How Social Media Is Directly Affecting Your Mental Health

January 18, 2023

When was the last time you liked a post on Facebook, tweeted to your followers on Twitter, or uploaded a picture on Instagram for all of your social connections to see? How we socially interact is rapidly changing due to the advancements in technology, with over three billion people using social media platforms for approximately two hours a day. With social media playing such an integral part of our social lives, are we sacrificing more than our time, such as our mental health and well-being, to stay connected?

Facebook’s Director of Research, David Ginsberg, and Research Scientist, Moira Burke, recently conducted a series of surveys and research into the connection between social media - particularly Facebook - and mental health. Their findings were interesting, as they concluded it is not the technology itself harming individuals, but rather how social media is used. Dive into this research, combined with findings from others as well, and discover the influence social media has on mental health.

Self-Esteem & Confidence

With many social media platforms focusing on appearance and the idea of creating what appears to be a ‘fulfilling and satisfactory’ life, many users are beginning to experience lower levels of self-esteem and reoccurring emotions, such as envy and jealousy. With its many filter and lighting options, social media is altering the very way we view not only others, but also ourselves, and creating an unnecessary need to be ‘perfect,’ especially amongst millennials, which could also be connected to eating disorders and body dysmorphia.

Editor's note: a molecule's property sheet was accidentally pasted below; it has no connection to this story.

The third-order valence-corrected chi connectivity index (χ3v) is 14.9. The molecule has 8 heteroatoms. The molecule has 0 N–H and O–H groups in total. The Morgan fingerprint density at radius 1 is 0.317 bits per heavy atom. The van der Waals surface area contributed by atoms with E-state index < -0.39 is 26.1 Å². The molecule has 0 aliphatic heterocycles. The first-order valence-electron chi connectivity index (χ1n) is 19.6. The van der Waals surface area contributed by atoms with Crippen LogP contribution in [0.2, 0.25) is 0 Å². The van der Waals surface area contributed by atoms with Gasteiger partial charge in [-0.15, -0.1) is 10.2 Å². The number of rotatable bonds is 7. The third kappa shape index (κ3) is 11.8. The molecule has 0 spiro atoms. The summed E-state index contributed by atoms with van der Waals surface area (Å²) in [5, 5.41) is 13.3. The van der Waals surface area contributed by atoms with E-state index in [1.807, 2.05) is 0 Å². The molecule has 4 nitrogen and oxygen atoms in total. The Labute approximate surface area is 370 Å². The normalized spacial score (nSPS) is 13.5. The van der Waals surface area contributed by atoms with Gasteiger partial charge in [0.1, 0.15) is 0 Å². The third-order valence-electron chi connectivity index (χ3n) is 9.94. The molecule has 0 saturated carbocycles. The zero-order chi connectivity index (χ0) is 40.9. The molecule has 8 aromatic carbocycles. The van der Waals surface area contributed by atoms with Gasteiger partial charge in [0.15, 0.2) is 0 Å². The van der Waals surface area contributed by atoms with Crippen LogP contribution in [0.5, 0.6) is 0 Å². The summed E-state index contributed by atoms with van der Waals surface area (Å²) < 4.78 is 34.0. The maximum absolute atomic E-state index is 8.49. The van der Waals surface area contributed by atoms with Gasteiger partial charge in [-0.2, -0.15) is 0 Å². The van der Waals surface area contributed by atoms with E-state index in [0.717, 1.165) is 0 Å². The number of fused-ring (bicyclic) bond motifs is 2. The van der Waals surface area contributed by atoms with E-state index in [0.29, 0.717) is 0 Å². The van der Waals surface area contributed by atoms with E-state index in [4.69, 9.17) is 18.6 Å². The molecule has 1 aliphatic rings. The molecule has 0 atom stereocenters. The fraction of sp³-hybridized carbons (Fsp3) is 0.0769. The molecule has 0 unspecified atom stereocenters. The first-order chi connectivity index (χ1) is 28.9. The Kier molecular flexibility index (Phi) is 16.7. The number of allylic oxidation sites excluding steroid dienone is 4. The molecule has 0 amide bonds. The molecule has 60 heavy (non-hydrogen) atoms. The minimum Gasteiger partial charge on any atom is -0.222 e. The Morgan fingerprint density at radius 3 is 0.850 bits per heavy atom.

A study conducted in 2016 by Penn State University suggested viewing other users selfies and pictures lowered self-esteem, as users were constantly comparing themselves to photos of others who appeared at their happiest. Research conducted by the University of Strathclyde, Ohio University, and the University of Iowaalso concluded that women compare themselves negatively to other women’s content, specifically selfies, creating a feeling of inadequacy and unattractiveness.

Continue reading to discover social media’s connection to depression.


Although there is a link between depression and social media use, new research indicates social media can be used for positive reinforcement. Two studies involving seven hundred students found a connection between depressive symptoms and the quality of online relationships and interactions. Higher levels of depressive symptoms, such as hopelessness and worthlessness, were reported by users who experienced more negative interactions, versus users who had more positive ones.

A similar study done in 2016 involving 1,700 people concluded individuals who were at the highest risk for depression and anxiety were those who used social media platforms the most. The reasoning connected to the increased chances of cyber-bullying, having a distorted view of others lives and feeling like social media was a waste of their time. As depression is so closely connected to anxiety in general, it is no wonder social media has an impact there as well.